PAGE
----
Animalia > Chordata > Aves > Accipitriformes > Accipitridae > Aquila > Aquila audax

Aquila audax (Wedge-tailed Eagle)

Wikipedia Abstract

The wedge-tailed eagle or bunjil (Aquila audax), sometimes known as the eaglehawk, is the largest bird of prey in Australia, and is also found in southern New Guinea, part of Papua New Guinea and Indonesia. It has long, fairly broad wings, fully feathered legs, and an unmistakable wedge-shaped tail. The wedge-tailed eagle is one of 12 species of large, predominantly dark-coloured booted eagles in the genus Aquila found worldwide. A large brown bird of prey, it has a wingspan up to 2.84 m (9 ft 4 in) and a length up to 1.06 m (3 ft 6 in).
View Wikipedia Record: Aquila audax


Aquila audax audax
Aquila audax fleayi (Tasmanian wedge-tailed eagle)

EDGE Analysis

Uniqueness Scale: Similiar (0) 
 Unique (100)
Uniqueness & Vulnerability Scale: Similiar & Secure (0) 
 Unique & Vulnerable (100)
ED Score: 5.54257
EDGE Score: 1.87833


Clutch Size [7]  2
Clutches / Year [2]  2
Fledging [2]  79 days
Incubation [6]  45 days
Mating Display [3]  Non-acrobatic aerial display
Mating System [3]  Monogamy
Maximum Longevity [8]  40 years
Raptor Research Conservation Priority [9]  125
Snout to Vent Length [2]  38 inches (96 cm)
Water Biome [1]  Coastal
Wing Span [6]  6.79 feet (2.07 m)
Adult Weight [2]  7.602 lbs (3.448 kg)
Birth Weight [3]  143 grams
Female Weight [5]  8.378 lbs (3.80 kg)
Male Weight [5]  6.905 lbs (3.132 kg)
Weight Dimorphism [5]  21.3 %
Diet [4]  Carnivore (Vertebrates)
Diet - Ectothermic [4]  30 %
Diet - Endothermic [4]  50 %
Diet - Scavenger [4]  20 %
Forages - Canopy [4]  30 %
Forages - Ground [4]  70 %
Female Maturity [2]  4 years 5 months
Male Maturity [2]  3 years


Protected Areas


Biodiversity Hotspots

Name Location Endemic Species Website
Southwest Australia Australia No

Emblem of

Northern Territory

Prey / Diet

Prey / Diet Overlap


External References


Attributes / relations provided by
1Myers, P., R. Espinosa, C. S. Parr, T. Jones, G. S. Hammond, and T. A. Dewey. 2006. The Animal Diversity Web (online). Accessed February 01, 2010 at
2Nathan P. Myhrvold, Elita Baldridge, Benjamin Chan, Dhileep Sivam, Daniel L. Freeman, and S. K. Morgan Ernest. 2015. An amniote life-history database to perform comparative analyses with birds, mammals, and reptiles. Ecology 96:3109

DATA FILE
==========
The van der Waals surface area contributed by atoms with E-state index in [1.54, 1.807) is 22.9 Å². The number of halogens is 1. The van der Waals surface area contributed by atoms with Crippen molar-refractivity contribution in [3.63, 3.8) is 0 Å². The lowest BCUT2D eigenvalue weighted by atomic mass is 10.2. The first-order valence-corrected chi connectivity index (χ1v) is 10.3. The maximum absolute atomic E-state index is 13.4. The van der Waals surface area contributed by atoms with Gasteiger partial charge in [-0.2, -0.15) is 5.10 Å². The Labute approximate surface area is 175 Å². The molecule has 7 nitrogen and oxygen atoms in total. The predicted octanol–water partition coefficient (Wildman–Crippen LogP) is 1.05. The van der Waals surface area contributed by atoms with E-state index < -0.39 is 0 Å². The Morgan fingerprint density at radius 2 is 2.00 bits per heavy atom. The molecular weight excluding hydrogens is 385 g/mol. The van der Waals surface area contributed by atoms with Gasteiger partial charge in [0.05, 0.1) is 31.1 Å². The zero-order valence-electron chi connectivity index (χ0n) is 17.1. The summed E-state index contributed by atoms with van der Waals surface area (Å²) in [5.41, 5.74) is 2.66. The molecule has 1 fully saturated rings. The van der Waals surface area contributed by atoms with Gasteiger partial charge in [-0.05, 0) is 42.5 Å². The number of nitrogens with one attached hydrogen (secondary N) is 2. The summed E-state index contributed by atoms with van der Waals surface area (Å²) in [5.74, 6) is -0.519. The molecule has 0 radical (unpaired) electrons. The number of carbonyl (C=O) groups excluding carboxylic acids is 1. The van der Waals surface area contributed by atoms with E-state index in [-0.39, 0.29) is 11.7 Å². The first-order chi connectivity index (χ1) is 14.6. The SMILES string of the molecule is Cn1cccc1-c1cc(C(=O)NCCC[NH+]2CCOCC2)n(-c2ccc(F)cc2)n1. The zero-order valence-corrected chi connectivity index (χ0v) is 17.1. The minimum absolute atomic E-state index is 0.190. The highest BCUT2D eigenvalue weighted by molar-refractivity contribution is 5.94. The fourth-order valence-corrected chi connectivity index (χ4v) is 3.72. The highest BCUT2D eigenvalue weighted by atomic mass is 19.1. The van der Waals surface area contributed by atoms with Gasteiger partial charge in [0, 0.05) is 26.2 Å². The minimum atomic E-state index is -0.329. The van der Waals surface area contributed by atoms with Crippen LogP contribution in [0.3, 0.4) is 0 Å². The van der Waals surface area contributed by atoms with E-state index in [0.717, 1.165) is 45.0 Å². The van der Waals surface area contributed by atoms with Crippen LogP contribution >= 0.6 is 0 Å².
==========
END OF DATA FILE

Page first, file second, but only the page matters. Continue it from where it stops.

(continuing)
3Terje Lislevand, Jordi Figuerola, and Tamás Székely. 2007. Avian body sizes in relation to fecundity, mating system, display behavior, and resource sharing. Ecology 88:1605
4Hamish Wilman, Jonathan Belmaker, Jennifer Simpson, Carolina de la Rosa, Marcelo M. Rivadeneira, and Walter Jetz. 2014. EltonTraits 1.0: Species-level foraging attributes of the world's birds and mammals. Ecology 95:2027
5Brooker, M. (1996) Morphometrics of the Wedge-tailed Eagle Aquila audax. Corella 20: 129–135.
6del Hoyo, J., Elliott, A., Sargatal, J., Christie, D.A. & de Juana, E. (eds.). Handbook of the Birds of the World Alive. Lynx Edicions, Barcelona.
7Jetz W, Sekercioglu CH, Böhning-Gaese K (2008) The Worldwide Variation in Avian Clutch Size across Species and Space PLoS Biol 6(12): e303. doi:10.1371/journal.pbio.0060303
8de Magalhaes, J. P., and Costa, J. (2009) A database of vertebrate longevity records and their relation to other life-history traits. Journal of Evolutionary Biology 22(8):1770-1774
9Buechley ER, Santangeli A, Girardello M, et al. Global raptor research and conservation priorities: Tropical raptors fall prey to knowledge gaps. Divers Distrib. 2019;25:856–869.
10Breeding Biology and Diet of the Wedge-tailed Eagle Aquila audax in the New England Region of New South Wales, S.J.S. DEBUS, T.S. HATFIELD, A.J. LEY and A.B. ROSE, AUSTRALIAN FIELD ORNITHOLOGY 2007, 24, 93–120
11Olsen, J., Judge, D., Fuentes, E., Rose, AB and Debus, S. (2010). Diets of Wedge-tailed Eagles (Aquila audax) and Little Eagles (Hieraaetus morphnoides) breeding near Canberra, Australia Journal of Raptor Research 44: 50–61
12Chalinolobus gouldii, Bryan Chruszcz and Robert M. R. Barclay, MAMMALIAN SPECIES No. 690, pp. 1–4 (2002)
13Who's Eating Who
14Dasyurus maculatus, Menna E. Jones, Robert K. Rose, and Scott Burnett, MAMMALIAN SPECIES No. 676, pp. 1–9 (2001)
15Myrmecobius fasciatus (Dasyuromorphia: Myrmecobiidae), CHRISTINE ELIZABETH COOPER, MAMMALIAN SPECIES 43(881):129–140 (2011)
16Petauroides volans (Diprotodontia: Pseudocheiridae), JAMIE M. HARRIS AND K. SHANE MALONEY, MAMMALIAN SPECIES 42(866):207–219 (2010)
17Species Interactions of Australia Database, Atlas of Living Australia, Version ala-csv-2012-11-19
Ecoregions provided by World Wide Fund For Nature (WWF). WildFinder: Online database of species distributions, ver. 01.06 Wildfinder Database
Biodiversity Hotspots provided by Critical Ecosystem Partnership Fund
Abstract provided by DBpedia licensed under a Creative Commons License
Species taxanomy provided by GBIF Secretariat (2022). GBIF Backbone Taxonomy. Checklist dataset accessed via on 2023-06-13; License: CC BY 4.0